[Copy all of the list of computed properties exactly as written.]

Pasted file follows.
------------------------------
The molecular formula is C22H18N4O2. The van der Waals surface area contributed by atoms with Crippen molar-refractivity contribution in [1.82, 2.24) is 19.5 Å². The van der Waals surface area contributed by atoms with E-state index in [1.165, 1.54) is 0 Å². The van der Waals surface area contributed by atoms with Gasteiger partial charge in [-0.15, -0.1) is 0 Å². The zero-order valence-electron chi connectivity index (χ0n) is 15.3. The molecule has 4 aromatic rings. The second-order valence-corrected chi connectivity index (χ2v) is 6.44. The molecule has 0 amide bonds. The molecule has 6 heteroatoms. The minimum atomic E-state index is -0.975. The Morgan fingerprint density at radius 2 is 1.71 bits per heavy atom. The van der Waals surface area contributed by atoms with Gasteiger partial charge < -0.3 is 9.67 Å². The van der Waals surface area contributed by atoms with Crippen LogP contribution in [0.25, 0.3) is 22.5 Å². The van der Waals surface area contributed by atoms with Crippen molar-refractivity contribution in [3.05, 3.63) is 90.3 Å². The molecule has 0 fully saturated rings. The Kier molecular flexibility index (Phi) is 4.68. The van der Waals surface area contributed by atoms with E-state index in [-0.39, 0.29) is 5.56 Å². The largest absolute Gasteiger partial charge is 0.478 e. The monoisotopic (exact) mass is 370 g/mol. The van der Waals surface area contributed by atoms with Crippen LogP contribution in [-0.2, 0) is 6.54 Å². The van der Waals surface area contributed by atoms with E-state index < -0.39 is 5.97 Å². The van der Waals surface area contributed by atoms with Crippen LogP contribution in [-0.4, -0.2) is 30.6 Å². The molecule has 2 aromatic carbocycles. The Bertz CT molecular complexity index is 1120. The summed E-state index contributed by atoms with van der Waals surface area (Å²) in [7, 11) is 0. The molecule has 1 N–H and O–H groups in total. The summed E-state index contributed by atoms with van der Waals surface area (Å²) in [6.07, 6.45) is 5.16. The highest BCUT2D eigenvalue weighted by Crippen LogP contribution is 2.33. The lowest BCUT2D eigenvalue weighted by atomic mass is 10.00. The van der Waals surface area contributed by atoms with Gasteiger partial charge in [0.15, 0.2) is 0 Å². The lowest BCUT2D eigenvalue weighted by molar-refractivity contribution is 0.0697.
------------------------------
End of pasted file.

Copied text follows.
The molecular formula is C22H18N4O2. The van der Waals surface area contributed by atoms with Crippen molar-refractivity contribution in [1.82, 2.24) is 19.5 Å². The van der Waals surface area contributed by atoms with E-state index in [1.165, 1.54) is 0 Å². The van der Waals surface area contributed by atoms with Gasteiger partial charge in [-0.15, -0.1) is 0 Å². The zero-order valence-electron chi connectivity index (χ0n) is 15.3. The molecule has 4 aromatic rings. The second-order valence-corrected chi connectivity index (χ2v) is 6.44. The molecule has 0 amide bonds. The molecule has 6 heteroatoms. The minimum atomic E-state index is -0.975. The Morgan fingerprint density at radius 2 is 1.71 bits per heavy atom. The van der Waals surface area contributed by atoms with Gasteiger partial charge < -0.3 is 9.67 Å². The van der Waals surface area contributed by atoms with Crippen LogP contribution in [0.25, 0.3) is 22.5 Å². The van der Waals surface area contributed by atoms with Crippen molar-refractivity contribution in [3.05, 3.63) is 90.3 Å². The molecule has 0 fully saturated rings. The Kier molecular flexibility index (Phi) is 4.68. The van der Waals surface area contributed by atoms with E-state index in [-0.39, 0.29) is 5.56 Å². The largest absolute Gasteiger partial charge is 0.478 e. The monoisotopic (exact) mass is 370 g/mol. The van der Waals surface area contributed by atoms with Crippen LogP contribution in [-0.2, 0) is 6.54 Å². The van der Waals surface area contributed by atoms with E-state index < -0.39 is 5.97 Å². The van der Waals surface area contributed by atoms with Crippen LogP contribution in [-0.4, -0.2) is 30.6 Å². The molecule has 2 aromatic carbocycles. The Bertz CT molecular complexity index is 1120. The summed E-state index contributed by atoms with van der Waals surface area (Å²) in [7, 11) is 0. The molecule has 1 N–H and O–H groups in total. The summed E-state index contributed by atoms with van der Waals surface area (Å²) in [6.07, 6.45) is 5.16. The highest BCUT2D eigenvalue weighted by Crippen LogP contribution is 2.33. The lowest BCUT2D eigenvalue weighted by atomic mass is 10.00. The van der Waals surface area contributed by atoms with Gasteiger partial charge in [0.15, 0.2) is 0 Å². The lowest BCUT2D eigenvalue weighted by molar-refractivity contribution is 0.0697.